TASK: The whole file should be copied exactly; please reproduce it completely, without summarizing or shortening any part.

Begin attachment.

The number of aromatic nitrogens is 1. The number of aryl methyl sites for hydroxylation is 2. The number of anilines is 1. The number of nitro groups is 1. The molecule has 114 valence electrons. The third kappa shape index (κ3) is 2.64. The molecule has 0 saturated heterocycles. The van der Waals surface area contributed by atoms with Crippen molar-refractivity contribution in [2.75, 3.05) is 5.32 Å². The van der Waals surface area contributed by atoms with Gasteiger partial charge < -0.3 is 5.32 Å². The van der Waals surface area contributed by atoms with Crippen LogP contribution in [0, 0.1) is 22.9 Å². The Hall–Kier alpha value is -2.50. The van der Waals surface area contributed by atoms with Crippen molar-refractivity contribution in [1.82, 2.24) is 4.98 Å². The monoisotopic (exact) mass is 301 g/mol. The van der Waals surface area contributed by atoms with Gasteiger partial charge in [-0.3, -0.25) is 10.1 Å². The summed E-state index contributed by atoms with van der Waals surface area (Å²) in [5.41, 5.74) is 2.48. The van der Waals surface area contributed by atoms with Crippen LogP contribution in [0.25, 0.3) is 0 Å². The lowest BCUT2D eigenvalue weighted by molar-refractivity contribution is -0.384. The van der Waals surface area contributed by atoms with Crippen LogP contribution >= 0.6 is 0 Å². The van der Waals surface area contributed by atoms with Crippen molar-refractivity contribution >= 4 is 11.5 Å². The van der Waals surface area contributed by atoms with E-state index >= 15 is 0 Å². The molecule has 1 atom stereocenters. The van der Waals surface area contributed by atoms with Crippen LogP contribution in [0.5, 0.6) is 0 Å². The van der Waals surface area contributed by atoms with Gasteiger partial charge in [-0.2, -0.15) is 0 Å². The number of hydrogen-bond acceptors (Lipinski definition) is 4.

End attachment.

The number of aromatic nitrogens is 1. The number of aryl methyl sites for hydroxylation is 2. The number of anilines is 1. The number of nitro groups is 1. The molecule has 114 valence electrons. The third kappa shape index (κ3) is 2.64. The molecule has 0 saturated heterocycles. The van der Waals surface area contributed by atoms with Crippen molar-refractivity contribution in [2.75, 3.05) is 5.32 Å². The van der Waals surface area contributed by atoms with Gasteiger partial charge < -0.3 is 5.32 Å². The van der Waals surface area contributed by atoms with Crippen LogP contribution in [0, 0.1) is 22.9 Å². The Hall–Kier alpha value is -2.50. The van der Waals surface area contributed by atoms with Crippen molar-refractivity contribution in [1.82, 2.24) is 4.98 Å². The monoisotopic (exact) mass is 301 g/mol. The van der Waals surface area contributed by atoms with Gasteiger partial charge in [-0.3, -0.25) is 10.1 Å². The summed E-state index contributed by atoms with van der Waals surface area (Å²) in [5.41, 5.74) is 2.48. The van der Waals surface area contributed by atoms with Crippen LogP contribution in [0.25, 0.3) is 0 Å². The lowest BCUT2D eigenvalue weighted by molar-refractivity contribution is -0.384. The van der Waals surface area contributed by atoms with Crippen LogP contribution >= 0.6 is 0 Å². The van der Waals surface area contributed by atoms with Crippen molar-refractivity contribution >= 4 is 11.5 Å². The van der Waals surface area contributed by atoms with E-state index >= 15 is 0 Å². The molecule has 1 atom stereocenters. The van der Waals surface area contributed by atoms with Crippen LogP contribution in [0.5, 0.6) is 0 Å². The van der Waals surface area contributed by atoms with Gasteiger partial charge in [-0.2, -0.15) is 0 Å². The number of hydrogen-bond acceptors (Lipinski definition) is 4.